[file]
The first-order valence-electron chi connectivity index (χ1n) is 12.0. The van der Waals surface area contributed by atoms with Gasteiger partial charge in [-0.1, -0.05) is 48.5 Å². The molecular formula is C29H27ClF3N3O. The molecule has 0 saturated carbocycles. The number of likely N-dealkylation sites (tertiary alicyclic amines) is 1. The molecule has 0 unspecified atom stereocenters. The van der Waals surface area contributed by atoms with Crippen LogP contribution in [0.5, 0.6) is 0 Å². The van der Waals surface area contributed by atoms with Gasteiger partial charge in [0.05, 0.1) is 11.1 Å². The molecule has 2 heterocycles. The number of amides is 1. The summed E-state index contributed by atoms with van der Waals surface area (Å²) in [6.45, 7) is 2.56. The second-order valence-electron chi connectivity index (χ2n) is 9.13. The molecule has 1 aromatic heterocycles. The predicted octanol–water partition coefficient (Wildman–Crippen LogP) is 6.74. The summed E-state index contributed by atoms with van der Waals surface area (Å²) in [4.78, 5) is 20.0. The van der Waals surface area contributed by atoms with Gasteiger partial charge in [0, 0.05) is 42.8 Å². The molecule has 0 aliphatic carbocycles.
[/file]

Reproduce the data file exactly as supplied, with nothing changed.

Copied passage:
The first-order valence-electron chi connectivity index (χ1n) is 12.0. The van der Waals surface area contributed by atoms with Gasteiger partial charge in [-0.1, -0.05) is 48.5 Å². The molecular formula is C29H27ClF3N3O. The molecule has 0 saturated carbocycles. The number of likely N-dealkylation sites (tertiary alicyclic amines) is 1. The molecule has 0 unspecified atom stereocenters. The van der Waals surface area contributed by atoms with Crippen LogP contribution in [0.5, 0.6) is 0 Å². The van der Waals surface area contributed by atoms with Gasteiger partial charge in [0.05, 0.1) is 11.1 Å². The molecule has 2 heterocycles. The number of amides is 1. The summed E-state index contributed by atoms with van der Waals surface area (Å²) in [6.45, 7) is 2.56. The second-order valence-electron chi connectivity index (χ2n) is 9.13. The molecule has 1 aromatic heterocycles. The predicted octanol–water partition coefficient (Wildman–Crippen LogP) is 6.74. The summed E-state index contributed by atoms with van der Waals surface area (Å²) in [4.78, 5) is 20.0. The van der Waals surface area contributed by atoms with Gasteiger partial charge in [0, 0.05) is 42.8 Å². The molecule has 0 aliphatic carbocycles.